It has long been proposed that the hydrated excess proton in water (aka the solvated “hydronium” cation) likely has two limiting forms, that of the Eigen cation (H9O4+) and that of the Zundel cation (H5O2+). There has been debate over which of these two is the more dominant species and/or whether intermediate (or “distorted”) structures between these two limits are the more realistic representation. Spectroscopy experiments have recently provided further results regarding the excess proton. These experiments show that the hydrated proton has an anisotropy reorientation time scale on the order of 1–2 ps. This time scale has been suggested to possibly contradict the picture of the more rapid “special pair dance” phenomenon for the hydrated excess proton, which is a signature of a distorted Eigen cation. The special pair dance was predicted from prior computational studies in which the hydrated central core hydronium structure continually switches (O–H···O)* special pair hydrogen-bond partners with the closest three water molecules, yielding on average a distorted Eigen cation with three equivalent and dynamically exchanging distortions. Through state-of-art simulations it is shown here that anisotropy reorientation time scales of the same magnitude are obtained that also include structural reorientations associated with the special pair dance, leading to a reinterpretation of the experimental results. These results and additional analyses point to a distorted and dynamic Eigen cation as the most prevalent hydrated proton species in aqueous acid solutions of dilute to moderate concentration, as opposed to a stabilized or a distorted (but not “dancing”) Zundel cation.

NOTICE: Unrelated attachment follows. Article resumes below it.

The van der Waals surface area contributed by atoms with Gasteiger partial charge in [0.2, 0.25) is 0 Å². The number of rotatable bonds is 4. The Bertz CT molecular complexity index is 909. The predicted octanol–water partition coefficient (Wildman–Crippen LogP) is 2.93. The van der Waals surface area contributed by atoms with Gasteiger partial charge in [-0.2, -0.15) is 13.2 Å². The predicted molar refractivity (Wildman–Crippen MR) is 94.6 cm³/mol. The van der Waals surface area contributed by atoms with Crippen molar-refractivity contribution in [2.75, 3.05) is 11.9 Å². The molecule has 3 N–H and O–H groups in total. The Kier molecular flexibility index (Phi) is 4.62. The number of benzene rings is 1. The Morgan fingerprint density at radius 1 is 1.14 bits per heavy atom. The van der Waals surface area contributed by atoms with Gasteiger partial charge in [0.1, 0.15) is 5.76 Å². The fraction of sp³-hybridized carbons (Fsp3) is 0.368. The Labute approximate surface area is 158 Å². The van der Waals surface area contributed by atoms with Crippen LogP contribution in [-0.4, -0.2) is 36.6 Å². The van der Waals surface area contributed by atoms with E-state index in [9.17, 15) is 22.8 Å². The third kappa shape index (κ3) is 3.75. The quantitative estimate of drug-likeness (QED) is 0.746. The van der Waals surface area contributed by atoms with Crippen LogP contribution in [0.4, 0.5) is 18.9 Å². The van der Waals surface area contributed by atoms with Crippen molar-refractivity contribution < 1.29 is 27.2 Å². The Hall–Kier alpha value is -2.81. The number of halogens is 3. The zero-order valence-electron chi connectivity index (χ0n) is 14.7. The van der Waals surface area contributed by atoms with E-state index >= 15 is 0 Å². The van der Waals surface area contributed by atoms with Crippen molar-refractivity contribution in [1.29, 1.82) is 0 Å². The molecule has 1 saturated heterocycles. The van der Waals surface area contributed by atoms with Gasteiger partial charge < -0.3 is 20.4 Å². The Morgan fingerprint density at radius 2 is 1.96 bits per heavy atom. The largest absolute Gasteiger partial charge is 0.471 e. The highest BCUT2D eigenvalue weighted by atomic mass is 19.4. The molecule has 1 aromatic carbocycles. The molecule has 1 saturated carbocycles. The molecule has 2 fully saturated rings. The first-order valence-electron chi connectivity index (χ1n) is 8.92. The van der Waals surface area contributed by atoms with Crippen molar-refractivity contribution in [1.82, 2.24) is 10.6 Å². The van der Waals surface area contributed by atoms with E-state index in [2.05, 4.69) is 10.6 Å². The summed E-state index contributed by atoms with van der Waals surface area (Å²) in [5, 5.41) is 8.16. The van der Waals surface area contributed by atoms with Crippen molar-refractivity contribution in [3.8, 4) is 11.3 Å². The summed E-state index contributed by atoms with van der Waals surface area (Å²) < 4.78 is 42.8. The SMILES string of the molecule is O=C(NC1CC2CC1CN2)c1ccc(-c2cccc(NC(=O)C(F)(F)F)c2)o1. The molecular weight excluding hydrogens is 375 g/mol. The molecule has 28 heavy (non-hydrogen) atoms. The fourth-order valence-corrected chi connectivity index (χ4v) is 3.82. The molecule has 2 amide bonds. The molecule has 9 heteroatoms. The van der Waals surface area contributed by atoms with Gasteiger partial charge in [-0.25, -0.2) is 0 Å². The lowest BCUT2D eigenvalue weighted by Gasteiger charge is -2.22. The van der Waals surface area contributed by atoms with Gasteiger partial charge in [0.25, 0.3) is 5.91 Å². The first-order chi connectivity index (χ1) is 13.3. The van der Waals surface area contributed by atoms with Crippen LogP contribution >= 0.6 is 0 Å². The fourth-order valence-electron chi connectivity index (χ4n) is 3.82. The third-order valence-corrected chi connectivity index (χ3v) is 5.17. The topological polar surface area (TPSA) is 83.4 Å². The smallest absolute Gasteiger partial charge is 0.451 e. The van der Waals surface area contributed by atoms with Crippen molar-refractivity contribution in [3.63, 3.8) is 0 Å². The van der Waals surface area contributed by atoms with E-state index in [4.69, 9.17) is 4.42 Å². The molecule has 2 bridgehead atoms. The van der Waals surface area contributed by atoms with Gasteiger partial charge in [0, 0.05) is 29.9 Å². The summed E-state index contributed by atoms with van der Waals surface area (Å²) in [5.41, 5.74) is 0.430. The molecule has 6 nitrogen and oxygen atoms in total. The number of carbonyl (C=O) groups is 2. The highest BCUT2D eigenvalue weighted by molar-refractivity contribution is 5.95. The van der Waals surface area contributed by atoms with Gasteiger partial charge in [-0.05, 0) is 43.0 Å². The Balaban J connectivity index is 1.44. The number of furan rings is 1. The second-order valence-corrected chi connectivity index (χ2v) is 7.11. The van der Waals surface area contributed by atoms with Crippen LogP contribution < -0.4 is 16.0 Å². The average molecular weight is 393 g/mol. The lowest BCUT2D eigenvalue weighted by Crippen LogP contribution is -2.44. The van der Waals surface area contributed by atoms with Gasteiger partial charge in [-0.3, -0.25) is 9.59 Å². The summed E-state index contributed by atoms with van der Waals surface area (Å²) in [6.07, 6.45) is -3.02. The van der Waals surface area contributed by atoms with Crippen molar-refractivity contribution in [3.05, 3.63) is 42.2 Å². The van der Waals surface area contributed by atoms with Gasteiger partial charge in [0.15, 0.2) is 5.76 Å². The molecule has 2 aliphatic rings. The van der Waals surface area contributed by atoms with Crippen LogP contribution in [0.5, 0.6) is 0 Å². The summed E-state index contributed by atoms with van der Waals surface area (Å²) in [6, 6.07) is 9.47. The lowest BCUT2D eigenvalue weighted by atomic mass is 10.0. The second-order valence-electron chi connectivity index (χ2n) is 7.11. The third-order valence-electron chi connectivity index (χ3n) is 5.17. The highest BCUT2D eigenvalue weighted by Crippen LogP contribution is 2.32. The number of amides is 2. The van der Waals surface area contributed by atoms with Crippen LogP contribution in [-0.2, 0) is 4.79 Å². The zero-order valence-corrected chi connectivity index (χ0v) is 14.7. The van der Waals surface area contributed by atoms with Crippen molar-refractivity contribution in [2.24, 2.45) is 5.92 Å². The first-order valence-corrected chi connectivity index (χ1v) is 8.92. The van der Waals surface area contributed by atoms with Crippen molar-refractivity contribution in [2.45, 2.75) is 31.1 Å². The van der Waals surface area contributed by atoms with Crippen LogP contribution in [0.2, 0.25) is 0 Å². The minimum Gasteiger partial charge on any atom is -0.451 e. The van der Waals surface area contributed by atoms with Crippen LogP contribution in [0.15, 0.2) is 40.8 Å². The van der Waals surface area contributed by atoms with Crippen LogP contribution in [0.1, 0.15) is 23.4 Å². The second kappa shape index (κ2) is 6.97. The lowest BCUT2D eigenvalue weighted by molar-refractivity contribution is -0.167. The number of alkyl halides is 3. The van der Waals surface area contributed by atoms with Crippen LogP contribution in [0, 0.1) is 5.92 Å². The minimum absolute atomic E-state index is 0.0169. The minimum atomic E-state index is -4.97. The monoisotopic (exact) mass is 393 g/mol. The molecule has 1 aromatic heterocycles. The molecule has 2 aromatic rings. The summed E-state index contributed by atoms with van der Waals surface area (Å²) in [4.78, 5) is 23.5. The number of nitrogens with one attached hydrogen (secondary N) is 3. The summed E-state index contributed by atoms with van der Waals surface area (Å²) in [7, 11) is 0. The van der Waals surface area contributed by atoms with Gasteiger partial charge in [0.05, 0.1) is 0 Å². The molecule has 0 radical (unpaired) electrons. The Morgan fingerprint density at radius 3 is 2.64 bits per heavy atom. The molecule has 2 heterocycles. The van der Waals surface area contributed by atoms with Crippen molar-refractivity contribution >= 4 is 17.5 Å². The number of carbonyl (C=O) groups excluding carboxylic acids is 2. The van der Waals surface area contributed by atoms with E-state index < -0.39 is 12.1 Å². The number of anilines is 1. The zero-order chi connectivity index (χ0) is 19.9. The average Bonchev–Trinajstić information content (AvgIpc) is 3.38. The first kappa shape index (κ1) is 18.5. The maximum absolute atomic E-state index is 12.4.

Integrin-Based Mechanosensing through Conformational Activation
Cells can detect and react to the biophysical properties of the extracellular environment through integrin-based adhesion sites and adapt to the extracellular milieu in a process called mechanotransduction. At these adhesion sites, integrins connect the extracellular matrix (ECM) with the F-actin cytoskeleton and transduce mechanical forces generated by the actin retrograde flow and myosin II to the ECM through mechanosensitive focal adhesion proteins that are collectively termed the “molecular clutch.” The transmission of forces across integrin-based adhesions establishes a mechanical reciprocity between the viscoelasticity of the ECM and the cellular tension. During mechanotransduction, force allosterically alters the functions of mechanosensitive proteins within adhesions to elicit biochemical signals that regulate both rapid responses in cellular mechanics and long-term changes in gene expression. Integrin-mediated mechanotransduction plays important roles in development and tissue homeostasis, and its dysregulation is often associated with diseases.